For two days in June 1944, Dwight Blakeslee's ship floated at sea just off the beaches of Normandy.
He led a crew of 35 men inside the main engine room as other troops fought and fell against enemies in the cold and wind.
To Blakeslee, 90, that makes him a mere spectator to the most critical invasion of World War II.
His other memories of D-Day tell another story.
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Blakeslee, a longtime Hilton Head Island resident and now patient at Hospice Care of the Lowcountry, recounted his memories of the operation to liberate France from German occupation and his life during the Veterans Memorial at Shelter Cove Community Park on Thursday. The former board president of Hilton Head Harbor RV Resort and Marina received a certificate from We Honor Veterans, a program of the National Hospice and Palliative Care Organization.
Blakeslee remembers the deafening, mechanical whine of the spur gears inside Landing Ship, Tank 491's engine room and the ominous nickname for the LST ships -- Long Slow Target.
A few dozen friends and Sea Island Chapel church members laughed at that name during Thursday's ceremony.
But the moniker held true in 1944.
One night, an LST floating yards from 491 drifted over a mine and exploded.
In another close call, German planes bombed a neighboring LST at Nice, France.
Once Blakeslee and his crew came ashore in the third wave, they carried injured troops back to the relative safety of their ship, which was converted into a trauma center.
Still, the role that stands out in Blakeslee's mind is witness -- he watched the battleship USS Texas open fire with 14-inch guns as a Navy band played on deck.
"The fireworks display (this weekend) is nothing compared to the fireworks display on D-Day," Blakeslee said. "It was a spectacular view."
On Thursday, Blakeslee was also given a pin and a blanket, presented by four Bluffton High School JROTC cadets and one Citadel cadet.
"I feel like this is Christmas," he said, holding his certificate and gifts.
When he arrived at Shelter Cove, Blakeslee set the students at ease, greeting them, "Good morning, crew," before each thanked him for his service.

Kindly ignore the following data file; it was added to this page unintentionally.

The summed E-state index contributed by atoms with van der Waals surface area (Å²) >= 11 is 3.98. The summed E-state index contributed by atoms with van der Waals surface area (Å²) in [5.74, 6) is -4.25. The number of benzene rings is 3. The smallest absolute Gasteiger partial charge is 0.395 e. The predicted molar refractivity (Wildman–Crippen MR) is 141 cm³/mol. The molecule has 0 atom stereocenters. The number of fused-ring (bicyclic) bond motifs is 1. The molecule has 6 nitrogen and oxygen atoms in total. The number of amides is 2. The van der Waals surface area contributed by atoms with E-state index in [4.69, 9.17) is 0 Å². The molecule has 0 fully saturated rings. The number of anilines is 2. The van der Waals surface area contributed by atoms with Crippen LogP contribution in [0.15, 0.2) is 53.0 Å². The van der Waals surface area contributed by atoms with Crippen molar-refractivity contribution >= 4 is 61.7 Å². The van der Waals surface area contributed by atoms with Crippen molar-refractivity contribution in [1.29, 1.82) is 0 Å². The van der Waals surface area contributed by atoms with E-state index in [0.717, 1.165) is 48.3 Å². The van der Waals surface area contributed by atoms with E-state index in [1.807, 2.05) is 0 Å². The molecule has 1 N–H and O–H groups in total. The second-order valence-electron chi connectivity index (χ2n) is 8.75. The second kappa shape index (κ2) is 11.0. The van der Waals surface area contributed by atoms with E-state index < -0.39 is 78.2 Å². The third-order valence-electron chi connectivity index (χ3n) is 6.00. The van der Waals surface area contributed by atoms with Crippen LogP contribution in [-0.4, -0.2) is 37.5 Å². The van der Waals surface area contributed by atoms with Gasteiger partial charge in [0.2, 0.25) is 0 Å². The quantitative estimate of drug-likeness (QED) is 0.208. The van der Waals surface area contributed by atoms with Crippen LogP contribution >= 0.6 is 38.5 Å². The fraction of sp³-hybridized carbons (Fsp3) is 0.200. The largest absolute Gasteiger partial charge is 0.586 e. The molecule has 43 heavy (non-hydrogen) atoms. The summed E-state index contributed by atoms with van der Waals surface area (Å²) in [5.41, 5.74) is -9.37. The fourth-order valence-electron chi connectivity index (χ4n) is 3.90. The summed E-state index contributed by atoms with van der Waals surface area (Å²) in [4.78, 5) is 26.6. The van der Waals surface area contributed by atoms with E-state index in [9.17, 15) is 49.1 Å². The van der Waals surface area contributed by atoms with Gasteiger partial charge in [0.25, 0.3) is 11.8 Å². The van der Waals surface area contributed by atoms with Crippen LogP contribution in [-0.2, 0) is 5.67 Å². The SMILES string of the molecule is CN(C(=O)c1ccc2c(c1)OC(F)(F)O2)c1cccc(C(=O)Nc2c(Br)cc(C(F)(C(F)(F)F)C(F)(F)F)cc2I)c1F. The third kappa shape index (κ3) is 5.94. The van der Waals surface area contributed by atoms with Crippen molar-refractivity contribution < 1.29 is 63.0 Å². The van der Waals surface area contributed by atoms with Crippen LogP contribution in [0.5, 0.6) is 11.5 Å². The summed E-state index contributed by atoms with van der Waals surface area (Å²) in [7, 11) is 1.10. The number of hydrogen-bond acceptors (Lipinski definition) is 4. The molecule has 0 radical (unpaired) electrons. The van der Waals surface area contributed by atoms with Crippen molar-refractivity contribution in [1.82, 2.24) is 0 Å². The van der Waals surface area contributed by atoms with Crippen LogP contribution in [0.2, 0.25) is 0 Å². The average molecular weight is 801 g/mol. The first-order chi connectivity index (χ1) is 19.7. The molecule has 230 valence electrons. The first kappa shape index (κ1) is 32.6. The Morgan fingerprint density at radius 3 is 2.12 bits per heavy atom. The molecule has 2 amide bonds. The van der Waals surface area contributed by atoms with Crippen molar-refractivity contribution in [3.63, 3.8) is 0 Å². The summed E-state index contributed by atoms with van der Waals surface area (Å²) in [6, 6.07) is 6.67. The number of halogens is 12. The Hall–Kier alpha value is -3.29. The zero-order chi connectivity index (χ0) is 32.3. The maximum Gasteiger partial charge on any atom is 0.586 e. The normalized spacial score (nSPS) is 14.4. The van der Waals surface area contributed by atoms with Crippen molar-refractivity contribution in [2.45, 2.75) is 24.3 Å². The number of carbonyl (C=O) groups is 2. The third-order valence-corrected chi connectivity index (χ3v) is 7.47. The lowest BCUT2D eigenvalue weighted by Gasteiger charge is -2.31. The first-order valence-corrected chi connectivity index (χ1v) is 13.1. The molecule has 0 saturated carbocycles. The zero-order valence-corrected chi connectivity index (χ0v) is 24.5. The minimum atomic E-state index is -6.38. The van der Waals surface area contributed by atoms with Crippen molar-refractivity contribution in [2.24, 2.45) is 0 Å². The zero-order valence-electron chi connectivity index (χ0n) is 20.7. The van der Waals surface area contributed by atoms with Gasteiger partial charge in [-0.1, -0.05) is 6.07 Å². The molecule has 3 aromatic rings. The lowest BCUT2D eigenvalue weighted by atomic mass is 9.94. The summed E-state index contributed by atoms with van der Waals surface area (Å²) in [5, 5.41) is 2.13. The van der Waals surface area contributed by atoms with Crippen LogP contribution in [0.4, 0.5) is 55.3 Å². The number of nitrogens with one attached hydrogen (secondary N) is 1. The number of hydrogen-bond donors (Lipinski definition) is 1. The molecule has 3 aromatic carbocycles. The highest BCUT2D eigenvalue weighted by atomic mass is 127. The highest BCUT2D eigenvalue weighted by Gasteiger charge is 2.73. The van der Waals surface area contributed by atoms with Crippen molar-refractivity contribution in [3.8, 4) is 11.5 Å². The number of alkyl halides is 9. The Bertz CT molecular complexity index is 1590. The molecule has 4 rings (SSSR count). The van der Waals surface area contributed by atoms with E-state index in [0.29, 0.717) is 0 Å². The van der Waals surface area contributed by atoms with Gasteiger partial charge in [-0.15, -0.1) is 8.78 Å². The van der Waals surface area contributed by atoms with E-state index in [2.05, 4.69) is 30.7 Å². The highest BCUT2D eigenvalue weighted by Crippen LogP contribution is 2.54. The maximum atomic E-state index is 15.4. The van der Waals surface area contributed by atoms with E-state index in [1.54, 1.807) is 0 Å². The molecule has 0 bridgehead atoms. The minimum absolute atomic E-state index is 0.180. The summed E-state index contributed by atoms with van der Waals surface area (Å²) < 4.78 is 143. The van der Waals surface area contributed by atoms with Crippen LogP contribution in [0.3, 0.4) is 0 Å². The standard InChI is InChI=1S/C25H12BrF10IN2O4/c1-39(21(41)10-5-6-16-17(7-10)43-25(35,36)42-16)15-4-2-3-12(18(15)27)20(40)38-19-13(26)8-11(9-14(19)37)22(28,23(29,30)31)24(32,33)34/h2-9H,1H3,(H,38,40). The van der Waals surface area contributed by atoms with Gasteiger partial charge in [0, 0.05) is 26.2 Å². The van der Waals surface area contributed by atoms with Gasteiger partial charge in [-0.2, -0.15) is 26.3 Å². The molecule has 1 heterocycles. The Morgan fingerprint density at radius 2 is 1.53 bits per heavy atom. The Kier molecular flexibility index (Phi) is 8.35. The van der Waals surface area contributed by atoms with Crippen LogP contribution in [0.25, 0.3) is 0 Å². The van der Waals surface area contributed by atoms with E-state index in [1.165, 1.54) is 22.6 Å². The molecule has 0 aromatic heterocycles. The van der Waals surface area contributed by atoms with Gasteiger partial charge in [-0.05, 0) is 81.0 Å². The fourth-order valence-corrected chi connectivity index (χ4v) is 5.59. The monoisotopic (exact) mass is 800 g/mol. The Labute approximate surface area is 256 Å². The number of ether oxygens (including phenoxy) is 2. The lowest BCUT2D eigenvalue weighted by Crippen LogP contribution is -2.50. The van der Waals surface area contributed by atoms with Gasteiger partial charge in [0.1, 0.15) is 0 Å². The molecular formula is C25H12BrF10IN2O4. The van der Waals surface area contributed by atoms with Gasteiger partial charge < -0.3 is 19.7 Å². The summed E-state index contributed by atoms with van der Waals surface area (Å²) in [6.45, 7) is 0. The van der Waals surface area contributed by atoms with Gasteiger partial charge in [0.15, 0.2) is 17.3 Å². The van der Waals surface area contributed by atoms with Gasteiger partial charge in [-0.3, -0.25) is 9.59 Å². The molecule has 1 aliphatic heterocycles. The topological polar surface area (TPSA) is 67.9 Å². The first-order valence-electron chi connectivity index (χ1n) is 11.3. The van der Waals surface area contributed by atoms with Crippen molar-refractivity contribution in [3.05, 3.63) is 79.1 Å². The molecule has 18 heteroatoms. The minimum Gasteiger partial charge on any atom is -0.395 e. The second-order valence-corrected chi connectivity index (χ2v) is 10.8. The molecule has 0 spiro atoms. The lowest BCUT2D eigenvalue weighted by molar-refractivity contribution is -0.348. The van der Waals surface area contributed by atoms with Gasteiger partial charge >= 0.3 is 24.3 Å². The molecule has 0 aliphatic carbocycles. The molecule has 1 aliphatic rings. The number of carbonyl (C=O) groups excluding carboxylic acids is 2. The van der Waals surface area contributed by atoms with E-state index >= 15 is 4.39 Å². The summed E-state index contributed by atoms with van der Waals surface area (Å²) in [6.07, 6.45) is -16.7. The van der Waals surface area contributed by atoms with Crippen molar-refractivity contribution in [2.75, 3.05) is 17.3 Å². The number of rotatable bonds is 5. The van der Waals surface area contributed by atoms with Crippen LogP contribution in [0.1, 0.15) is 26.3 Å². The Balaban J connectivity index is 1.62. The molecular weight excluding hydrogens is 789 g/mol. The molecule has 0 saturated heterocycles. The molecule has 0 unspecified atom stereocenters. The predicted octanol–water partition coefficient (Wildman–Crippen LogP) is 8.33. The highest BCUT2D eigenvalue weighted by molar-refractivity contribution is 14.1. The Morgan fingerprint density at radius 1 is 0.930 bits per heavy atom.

After the ceremony, a female cadet told him he was an inspiration.
Blakeslee had joined the Navy at 17, after convincing his father to sign a waiver for him. He'd been invited to attend MIT the next year, but said he couldn't wait.
"The Navy saw something in me that I didn't see in myself," he added.
To hear him tell it, though, Blakeslee's life began after he was honorably discharged from the Navy and rejoined his wife, Magie
He'd met her at 18 -- a beautiful girl 14 months his senior -- and proposed within the year, asking her to come down from New Haven, Conn., to elope at his post at Mobile, Ala.
"In typical fashion for her, she said, 'Call me back tomorrow, you're drunk,'" Blakeslee recalled as his friends laughed.
The next morning, though, on the eve of Blakeslee's departure for the Pacific, he made the call.
The pair wed that day, May 3, 1945.
After the war, their romance grew beyond the boxes of love letters they'd accumulated during his travels.
They made their own adventures, too, including covering 35,000 miles by bicycle.
They cycled through every state in the Union together.
Magie Blakeslee died in 2010 and was buried at Beaufort National Cemetery, along with one of their two daughters.
"I had 65 years of wonderful life," he said. "If you ever find a woman who's older than you -- and better -- hold on to her."
Blakeslee may have been thinking of her when he joined hospice nurse and music therapist Jenna Watkins as she sang Anchors Aweigh.
"Until we meet once more," he crooned, "here's wishing you a happy voyage home."
Follow reporter Rebecca Lurye on Twitter at twitter.com/IPBG_Rebecca.